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      However, in our case, all patients had high adherence to omalizumab due to it was administrated monthly at the Hospital without cost. Thus, adherence did not interfere with the success of treatment.
      Our results are in line with a comprehensive evaluation carried out in the United States on complementary therapies with biological drugs in which it was reported that 63% of patients (n = 3262) presented at least one asthma exacerbation per year (M = 1.3).
      • Reibman J.
      • Tan L.
      • Ambrose C.
      • et al.
      Clinical and economic burden of severe asthma among US patients treated with biologic therapies.
      Taken together, both studies—ours and that of Reibman et al.
      • Reibman J.
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      • et al.
      Clinical and economic burden of severe asthma among US patients treated with biologic therapies.
      suggest that although biological drug therapies have led to substantial improvements in patients’ quality of life, adjustments in accuracy based on the asthma phenotype are still required. Our results also showed that at least 38% of the patients need a better assessment of asthma phenotypes and comorbidities. This is a fundamental step in the evaluation and management of patients with severe asthma to guide the optimal selection of biological therapies.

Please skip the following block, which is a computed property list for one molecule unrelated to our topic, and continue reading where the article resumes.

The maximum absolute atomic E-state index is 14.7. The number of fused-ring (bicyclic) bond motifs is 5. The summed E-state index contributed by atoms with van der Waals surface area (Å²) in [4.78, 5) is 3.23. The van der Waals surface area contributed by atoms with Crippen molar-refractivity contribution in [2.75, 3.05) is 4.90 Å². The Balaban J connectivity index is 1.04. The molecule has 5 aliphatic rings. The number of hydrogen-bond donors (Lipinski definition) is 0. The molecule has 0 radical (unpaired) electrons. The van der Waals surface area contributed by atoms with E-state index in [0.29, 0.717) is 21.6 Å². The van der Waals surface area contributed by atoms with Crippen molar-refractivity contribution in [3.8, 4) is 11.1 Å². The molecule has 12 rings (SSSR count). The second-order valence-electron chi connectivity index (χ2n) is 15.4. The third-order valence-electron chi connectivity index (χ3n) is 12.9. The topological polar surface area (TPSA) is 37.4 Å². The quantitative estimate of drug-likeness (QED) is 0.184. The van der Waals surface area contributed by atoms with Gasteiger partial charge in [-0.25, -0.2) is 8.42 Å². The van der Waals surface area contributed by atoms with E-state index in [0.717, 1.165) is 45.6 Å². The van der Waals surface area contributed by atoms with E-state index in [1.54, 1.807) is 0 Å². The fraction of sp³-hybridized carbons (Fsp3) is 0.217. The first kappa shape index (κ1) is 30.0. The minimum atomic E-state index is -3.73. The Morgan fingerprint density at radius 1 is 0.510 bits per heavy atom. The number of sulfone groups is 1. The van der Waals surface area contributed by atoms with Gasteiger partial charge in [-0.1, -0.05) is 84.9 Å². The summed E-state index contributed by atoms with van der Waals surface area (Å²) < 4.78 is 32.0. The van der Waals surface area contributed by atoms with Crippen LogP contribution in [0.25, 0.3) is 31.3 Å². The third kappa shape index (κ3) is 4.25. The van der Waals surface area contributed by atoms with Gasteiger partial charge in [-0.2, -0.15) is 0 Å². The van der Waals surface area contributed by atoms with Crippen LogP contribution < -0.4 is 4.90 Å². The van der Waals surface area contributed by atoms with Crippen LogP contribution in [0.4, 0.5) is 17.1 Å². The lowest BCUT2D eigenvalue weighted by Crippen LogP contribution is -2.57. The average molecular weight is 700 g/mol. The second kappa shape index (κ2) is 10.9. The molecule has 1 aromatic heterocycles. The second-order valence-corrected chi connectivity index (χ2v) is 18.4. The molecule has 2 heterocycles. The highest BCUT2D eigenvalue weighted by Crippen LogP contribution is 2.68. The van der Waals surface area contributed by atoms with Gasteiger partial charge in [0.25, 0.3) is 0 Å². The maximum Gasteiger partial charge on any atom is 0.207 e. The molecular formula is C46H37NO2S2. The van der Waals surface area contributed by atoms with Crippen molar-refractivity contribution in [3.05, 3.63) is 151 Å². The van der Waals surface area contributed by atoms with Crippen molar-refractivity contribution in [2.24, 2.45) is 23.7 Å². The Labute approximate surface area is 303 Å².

• Gaffin Jonathan M.
      • Castro Mario
      • Leonard B.
      • Bacharier A.L.F.
      The role of comorbidities in difficult-to-control asthma in adults and children.
      Our study indicated that exacerbations per patient increased the cost of treatment by an average of 350 USD. The relationship between asthma control and increased cost has been widely documented for more than a decade in the United States and various countries in Europe, Asia, and South America.
      • Accordini S.
      • Corsico A.G.
      • Braggion M.
      • et al.
      The cost of persistent asthma in Europe: an international population-based study in adults.
      ,
      • Sullivan S.D.
      • Rasouliyan L.
      • Russo P.A.
      • Kamath T.
      • Chipps B.E.
      Extent, patterns, and burden of uncontrolled disease in severe or difficult-to-treat asthma.
      • Ivanova J.I.
      • Bergman R.
      • Birnbaum H.G.
      • Colice G.L.
      • Silverman R.A.
      • McLaurin K.
      Effect of asthma exacerbations on health care costs among asthmatic patients with moderate and severe persistent asthma.
      • Inoue H.
      • Kozawa M.
      • Milligan K.L.
      • Funakubo M.
      • Igarashi A.
      • Loefroth E.